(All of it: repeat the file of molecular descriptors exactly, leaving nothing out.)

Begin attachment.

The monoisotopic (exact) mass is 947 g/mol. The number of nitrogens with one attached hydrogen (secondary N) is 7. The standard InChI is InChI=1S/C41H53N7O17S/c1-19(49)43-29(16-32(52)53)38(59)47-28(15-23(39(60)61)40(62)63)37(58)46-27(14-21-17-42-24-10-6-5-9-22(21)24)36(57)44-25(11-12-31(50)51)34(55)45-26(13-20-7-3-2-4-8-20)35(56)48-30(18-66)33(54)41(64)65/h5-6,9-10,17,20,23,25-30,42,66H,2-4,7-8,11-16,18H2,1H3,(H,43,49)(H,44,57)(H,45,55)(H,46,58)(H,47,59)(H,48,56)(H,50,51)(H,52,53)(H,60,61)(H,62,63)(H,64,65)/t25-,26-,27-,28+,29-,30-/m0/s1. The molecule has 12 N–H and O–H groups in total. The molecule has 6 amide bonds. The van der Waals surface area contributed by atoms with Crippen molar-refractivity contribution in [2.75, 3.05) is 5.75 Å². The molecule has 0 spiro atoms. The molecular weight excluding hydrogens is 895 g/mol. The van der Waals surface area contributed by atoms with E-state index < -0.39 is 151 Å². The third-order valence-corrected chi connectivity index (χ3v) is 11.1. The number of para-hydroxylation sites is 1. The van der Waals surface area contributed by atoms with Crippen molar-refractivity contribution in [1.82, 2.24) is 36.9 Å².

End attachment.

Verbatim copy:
The monoisotopic (exact) mass is 947 g/mol. The number of nitrogens with one attached hydrogen (secondary N) is 7. The standard InChI is InChI=1S/C41H53N7O17S/c1-19(49)43-29(16-32(52)53)38(59)47-28(15-23(39(60)61)40(62)63)37(58)46-27(14-21-17-42-24-10-6-5-9-22(21)24)36(57)44-25(11-12-31(50)51)34(55)45-26(13-20-7-3-2-4-8-20)35(56)48-30(18-66)33(54)41(64)65/h5-6,9-10,17,20,23,25-30,42,66H,2-4,7-8,11-16,18H2,1H3,(H,43,49)(H,44,57)(H,45,55)(H,46,58)(H,47,59)(H,48,56)(H,50,51)(H,52,53)(H,60,61)(H,62,63)(H,64,65)/t25-,26-,27-,28+,29-,30-/m0/s1. The molecule has 12 N–H and O–H groups in total. The molecule has 6 amide bonds. The van der Waals surface area contributed by atoms with Crippen molar-refractivity contribution in [2.75, 3.05) is 5.75 Å². The molecule has 0 spiro atoms. The molecular weight excluding hydrogens is 895 g/mol. The van der Waals surface area contributed by atoms with E-state index < -0.39 is 151 Å². The third-order valence-corrected chi connectivity index (χ3v) is 11.1. The number of para-hydroxylation sites is 1. The van der Waals surface area contributed by atoms with Crippen molar-refractivity contribution in [1.82, 2.24) is 36.9 Å².